If you go down to the docks today, you’ll be in for a big surprise – where once Gloucester Docks were a hive of economic hustle and bustle, they’re now one of the most popular free destinations in and around the city. They’re home to fascinating museums, model boat displays, bars, cafés and restaurants, as well as being the site of the Gloucester Quays which we’ve written extensively about elsewhere.
One of the furthest inland shipping docks in the UK, Gloucester Docks were built in 1827 and quickly became a thriving transport and commerce hub full of narrowboats, steamships, barges and sailing ships. Thanks to museums, such as the Gloucester Waterways Museum, you can now explore that fascinating history, and step aboard several narrowboats and barges to get a real sense of what life was like during the Victorian boom.
Alternatively, head to the Soldiers of Gloucestershire Museum at the north end of the docks to find out more about the Gloucestershire Regiment over the past 300 years. They’re one of the most decorated battalions of all time.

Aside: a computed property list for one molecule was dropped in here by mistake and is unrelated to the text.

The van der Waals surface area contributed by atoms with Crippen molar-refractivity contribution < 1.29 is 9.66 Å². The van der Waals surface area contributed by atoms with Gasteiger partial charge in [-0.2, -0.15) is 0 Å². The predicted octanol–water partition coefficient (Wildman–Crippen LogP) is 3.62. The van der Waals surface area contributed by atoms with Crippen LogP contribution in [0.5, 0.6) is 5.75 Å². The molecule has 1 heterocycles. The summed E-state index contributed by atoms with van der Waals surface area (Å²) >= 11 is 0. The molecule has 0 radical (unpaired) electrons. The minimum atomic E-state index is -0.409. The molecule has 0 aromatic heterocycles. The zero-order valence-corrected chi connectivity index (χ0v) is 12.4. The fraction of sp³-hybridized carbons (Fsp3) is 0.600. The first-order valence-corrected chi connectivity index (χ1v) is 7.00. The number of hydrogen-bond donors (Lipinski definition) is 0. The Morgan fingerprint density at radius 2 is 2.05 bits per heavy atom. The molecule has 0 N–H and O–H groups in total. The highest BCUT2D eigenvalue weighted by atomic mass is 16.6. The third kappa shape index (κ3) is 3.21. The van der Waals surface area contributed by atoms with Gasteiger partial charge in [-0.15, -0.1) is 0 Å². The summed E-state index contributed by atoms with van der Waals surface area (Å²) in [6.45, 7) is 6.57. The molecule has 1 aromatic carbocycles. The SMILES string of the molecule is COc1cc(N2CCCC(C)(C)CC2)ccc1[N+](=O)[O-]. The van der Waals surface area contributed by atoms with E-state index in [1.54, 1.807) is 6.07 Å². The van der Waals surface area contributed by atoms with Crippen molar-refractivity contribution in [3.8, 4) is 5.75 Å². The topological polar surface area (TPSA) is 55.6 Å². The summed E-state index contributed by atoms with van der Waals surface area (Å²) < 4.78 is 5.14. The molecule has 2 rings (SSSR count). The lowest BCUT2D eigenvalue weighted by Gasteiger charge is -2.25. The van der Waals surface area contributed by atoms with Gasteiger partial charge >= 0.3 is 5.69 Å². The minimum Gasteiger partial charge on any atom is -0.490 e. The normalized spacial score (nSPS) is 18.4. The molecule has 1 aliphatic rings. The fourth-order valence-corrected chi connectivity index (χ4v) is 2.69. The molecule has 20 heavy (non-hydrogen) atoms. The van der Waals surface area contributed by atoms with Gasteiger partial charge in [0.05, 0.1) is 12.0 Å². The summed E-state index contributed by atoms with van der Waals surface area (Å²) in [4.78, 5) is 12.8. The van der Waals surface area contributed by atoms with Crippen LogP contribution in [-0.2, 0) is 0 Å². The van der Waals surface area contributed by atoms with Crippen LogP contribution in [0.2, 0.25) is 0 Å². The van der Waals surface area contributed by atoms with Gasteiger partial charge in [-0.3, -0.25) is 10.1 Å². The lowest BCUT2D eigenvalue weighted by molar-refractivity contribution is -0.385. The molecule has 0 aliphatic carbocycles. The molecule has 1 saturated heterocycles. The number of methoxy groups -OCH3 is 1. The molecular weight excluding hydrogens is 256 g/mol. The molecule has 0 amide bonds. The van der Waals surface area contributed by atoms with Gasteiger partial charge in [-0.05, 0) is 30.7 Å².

You can also take a cruise down the waterways and explore the area from water via the canal and even venture on to the River Severn. Or, you can go one step further and hire a narrowboat for the day, weekend or week and get to grips with a slower pace of life. You’ll also find paddleboard hire and tuition at the docks, as well as the Gloucester Model Boat Club, where you can take their miniature yachts, paddle steamers, patrol boats and more out on the waters every Saturday afternoon.
From getting high street bargains at the Gloucester Quays to catching the latest Hollywood blockbuster at the 10-screen Cineworld complex, to museums and paddleboarding, the docks can be a real entertainment experience. Or simply grab an ice cream – or one of a dozen fantastic home-brewed beers from the Brewhouse nearby – and watch the world go by.